Suppose you have an abelian (perhaps less is needed, additive, preadditive ? ) category $C$ with arbitrary (small) coproducts.

Given a small family $(C_i)_{i\in I}$ of objects one may define "projection maps" $\pi_j:\displaystyle\bigoplus_{i\in I}C_i \to C_j$ simply by applying the universal property to $id_{C_j}$ and $0:C_i\to C_j$ for $i\neq j$.

In familiar abelian categories (categories of modules) these $\pi_j$ "completely determine" everything : for instance if $\pi_j\circ f = \pi_j\circ g$ for all $j$, then $f=g$.

As a consequence, because of Freyd's embedding theorem, this result holds in $C$: if $\forall j, \pi_j\circ f = 0$, then $f=0$ (as usual, pick the smallest abelian category containing all the relevant stuff, it will be small, apply Freyd's theorem, conclude)

I was wondering if there was a more intrinsic proof of this - there probably is, so I was rather wondering what such a proof may be.

What would a category theoretic proof of this result look like ?


This is not true in general! You can't use the embedding theorem to prove it, because the embedding you obtain may not preserve infinite coproducts.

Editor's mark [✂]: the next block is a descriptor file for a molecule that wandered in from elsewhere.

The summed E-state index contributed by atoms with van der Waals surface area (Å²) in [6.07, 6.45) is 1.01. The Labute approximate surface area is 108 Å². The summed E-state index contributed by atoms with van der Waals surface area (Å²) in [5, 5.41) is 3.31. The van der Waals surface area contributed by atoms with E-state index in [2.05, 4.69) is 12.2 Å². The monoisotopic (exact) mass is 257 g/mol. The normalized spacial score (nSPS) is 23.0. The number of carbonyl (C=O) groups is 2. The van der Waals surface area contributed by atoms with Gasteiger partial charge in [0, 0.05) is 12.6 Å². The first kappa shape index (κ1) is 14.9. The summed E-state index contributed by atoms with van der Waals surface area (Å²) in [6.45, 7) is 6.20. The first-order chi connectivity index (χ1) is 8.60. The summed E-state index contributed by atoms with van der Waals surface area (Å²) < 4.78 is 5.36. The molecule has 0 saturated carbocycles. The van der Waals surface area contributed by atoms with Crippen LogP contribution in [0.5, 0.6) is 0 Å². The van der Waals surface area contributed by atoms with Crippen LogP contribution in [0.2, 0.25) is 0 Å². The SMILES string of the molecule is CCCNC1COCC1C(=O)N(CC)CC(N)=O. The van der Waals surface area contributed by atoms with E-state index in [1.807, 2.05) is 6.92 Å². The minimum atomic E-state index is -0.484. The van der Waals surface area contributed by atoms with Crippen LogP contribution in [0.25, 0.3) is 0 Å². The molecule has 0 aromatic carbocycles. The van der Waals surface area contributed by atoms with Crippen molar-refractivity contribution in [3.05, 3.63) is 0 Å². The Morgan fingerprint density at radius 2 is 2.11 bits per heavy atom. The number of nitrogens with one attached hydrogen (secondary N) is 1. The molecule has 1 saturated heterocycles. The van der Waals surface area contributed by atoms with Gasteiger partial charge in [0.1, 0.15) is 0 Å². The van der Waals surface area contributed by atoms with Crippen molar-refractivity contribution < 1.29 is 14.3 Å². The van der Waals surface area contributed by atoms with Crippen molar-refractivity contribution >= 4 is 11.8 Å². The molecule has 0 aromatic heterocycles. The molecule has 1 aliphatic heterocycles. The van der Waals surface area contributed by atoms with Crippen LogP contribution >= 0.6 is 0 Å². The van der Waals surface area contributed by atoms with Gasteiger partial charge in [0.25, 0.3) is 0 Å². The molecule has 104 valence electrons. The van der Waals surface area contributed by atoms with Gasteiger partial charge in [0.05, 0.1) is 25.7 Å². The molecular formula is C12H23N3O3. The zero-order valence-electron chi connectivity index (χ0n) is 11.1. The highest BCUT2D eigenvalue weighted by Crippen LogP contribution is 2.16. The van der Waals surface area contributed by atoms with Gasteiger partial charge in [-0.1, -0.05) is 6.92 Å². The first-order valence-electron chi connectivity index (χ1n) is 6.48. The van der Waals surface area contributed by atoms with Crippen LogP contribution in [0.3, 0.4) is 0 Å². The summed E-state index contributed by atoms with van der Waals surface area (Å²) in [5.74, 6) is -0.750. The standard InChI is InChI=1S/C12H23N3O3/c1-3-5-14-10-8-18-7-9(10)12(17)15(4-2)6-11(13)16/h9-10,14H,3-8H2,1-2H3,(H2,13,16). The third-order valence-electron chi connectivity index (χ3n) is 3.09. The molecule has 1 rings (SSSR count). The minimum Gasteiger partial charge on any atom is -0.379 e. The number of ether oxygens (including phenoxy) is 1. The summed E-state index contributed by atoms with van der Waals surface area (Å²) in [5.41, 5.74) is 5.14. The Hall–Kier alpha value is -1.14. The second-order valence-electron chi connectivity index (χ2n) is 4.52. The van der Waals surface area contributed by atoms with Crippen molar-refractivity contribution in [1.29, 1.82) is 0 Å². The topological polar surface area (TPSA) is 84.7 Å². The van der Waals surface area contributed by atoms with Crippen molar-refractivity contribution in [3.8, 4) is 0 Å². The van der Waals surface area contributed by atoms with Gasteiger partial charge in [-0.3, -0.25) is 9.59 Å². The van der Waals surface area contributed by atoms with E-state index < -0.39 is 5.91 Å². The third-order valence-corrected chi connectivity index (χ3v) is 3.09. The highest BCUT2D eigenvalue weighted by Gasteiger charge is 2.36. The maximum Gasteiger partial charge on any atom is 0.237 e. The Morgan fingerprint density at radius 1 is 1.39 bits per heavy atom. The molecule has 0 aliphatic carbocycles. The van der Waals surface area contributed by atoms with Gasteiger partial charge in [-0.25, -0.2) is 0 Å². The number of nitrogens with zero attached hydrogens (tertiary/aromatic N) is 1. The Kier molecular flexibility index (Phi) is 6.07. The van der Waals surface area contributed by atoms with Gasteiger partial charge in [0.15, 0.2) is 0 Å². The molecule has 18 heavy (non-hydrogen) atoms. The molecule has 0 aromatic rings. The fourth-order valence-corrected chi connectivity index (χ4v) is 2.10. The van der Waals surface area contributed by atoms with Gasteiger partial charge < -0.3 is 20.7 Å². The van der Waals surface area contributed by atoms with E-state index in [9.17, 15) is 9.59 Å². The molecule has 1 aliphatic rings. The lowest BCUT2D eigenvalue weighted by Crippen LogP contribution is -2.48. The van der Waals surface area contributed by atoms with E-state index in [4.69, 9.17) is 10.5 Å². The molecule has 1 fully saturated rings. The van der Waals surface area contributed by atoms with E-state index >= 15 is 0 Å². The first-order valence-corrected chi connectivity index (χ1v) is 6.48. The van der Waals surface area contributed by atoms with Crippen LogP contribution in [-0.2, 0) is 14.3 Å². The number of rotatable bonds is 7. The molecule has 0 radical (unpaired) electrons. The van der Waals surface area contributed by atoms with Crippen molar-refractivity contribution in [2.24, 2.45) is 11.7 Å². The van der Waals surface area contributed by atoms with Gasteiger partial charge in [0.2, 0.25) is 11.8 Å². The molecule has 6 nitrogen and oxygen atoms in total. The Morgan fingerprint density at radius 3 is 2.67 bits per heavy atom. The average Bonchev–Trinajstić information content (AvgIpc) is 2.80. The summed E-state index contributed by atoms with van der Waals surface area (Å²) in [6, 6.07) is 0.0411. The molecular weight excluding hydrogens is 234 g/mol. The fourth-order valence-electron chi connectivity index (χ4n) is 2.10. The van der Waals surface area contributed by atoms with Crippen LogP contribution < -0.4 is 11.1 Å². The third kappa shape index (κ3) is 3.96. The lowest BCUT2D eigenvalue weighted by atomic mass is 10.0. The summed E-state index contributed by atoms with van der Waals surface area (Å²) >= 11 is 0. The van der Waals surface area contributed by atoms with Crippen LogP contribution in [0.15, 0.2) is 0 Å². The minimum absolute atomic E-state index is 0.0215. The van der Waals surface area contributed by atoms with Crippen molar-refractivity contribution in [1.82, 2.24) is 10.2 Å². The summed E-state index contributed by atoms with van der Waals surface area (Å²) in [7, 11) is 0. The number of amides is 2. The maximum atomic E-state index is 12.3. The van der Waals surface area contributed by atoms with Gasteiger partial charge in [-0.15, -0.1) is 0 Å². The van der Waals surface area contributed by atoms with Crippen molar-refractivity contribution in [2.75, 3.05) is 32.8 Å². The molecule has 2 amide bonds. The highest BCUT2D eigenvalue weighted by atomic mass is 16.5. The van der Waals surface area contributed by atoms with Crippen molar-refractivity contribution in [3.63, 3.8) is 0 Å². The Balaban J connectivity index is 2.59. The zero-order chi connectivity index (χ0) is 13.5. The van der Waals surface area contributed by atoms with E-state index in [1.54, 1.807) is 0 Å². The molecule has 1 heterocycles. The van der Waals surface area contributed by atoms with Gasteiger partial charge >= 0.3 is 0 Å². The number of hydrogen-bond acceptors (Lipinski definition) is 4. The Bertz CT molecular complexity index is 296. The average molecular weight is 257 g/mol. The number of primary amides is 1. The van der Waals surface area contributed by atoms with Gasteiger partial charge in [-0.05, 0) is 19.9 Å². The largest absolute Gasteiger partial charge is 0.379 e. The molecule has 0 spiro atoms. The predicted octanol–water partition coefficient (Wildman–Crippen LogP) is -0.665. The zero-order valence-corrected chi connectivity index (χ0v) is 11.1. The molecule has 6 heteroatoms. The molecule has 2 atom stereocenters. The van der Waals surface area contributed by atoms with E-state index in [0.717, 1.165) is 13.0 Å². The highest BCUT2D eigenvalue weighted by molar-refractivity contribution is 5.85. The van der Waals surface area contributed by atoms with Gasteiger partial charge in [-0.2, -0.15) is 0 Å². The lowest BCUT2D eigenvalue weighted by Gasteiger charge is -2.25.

Indeed, the category $Ab^{op}$ is a counterexample. In terms of abelian groups, your statement for $Ab^{op}$ would be saying that if $(C_i)$ is a family of abelian groups then a map out of $\prod C_i$ is determined by its composition with all the inclusions $C_j\to \prod C_i$. But this isn't true, because the images of these inclusions only generate the direct sum $\bigoplus C_i$, not the whole direct product. So for instance, the quotient map $\prod C_i\to \prod C_i/\bigoplus C_i$ is $0$ when composed with each inclusion but is not the zero map (as long as infinitely many of the $C_i$ are nontrivial).

More generally, your condition is equivalent to saying that the canonical morphism $\bigoplus_{i\in I} C_i\to \prod_{i\in I}C_i$ is a monomorphism, assuming the product exists. For categories of modules (and most other familiar examples), this morphism is a monomorphism, but not an epimorphism, meaning that your condition will fail in the opposite category.

  • $\begingroup$ I'm surprised, how can an equivalence of categories not preserve a coproduct ? (I'm answering this in my head as I'm writing the comment : the coproduct in the subcategory will not be a coproduct in $R$-Mod...) Thank you very much !! $\endgroup$ Jun 24 '18 at 17:46
  • $\begingroup$ I actually needed this lemma to prove that homology commutes with direct sum in a general abelian category; but couldn't prove it with Freyd's theorem (and my proof with Freyd's theorem was wrong as you pointed out) - and it turns out that all of this is actually very related and I found a MO-talk where it was discussed and it turns out that homology does not, in general, commute with direct sums $\endgroup$ Jun 24 '18 at 18:07
  • $\begingroup$ As a general rule of thumb, any statement about infinite (co)limits in an abelian category which does not easily follow formally from the definitions is probably false in general. $\endgroup$ Jun 24 '18 at 18:11

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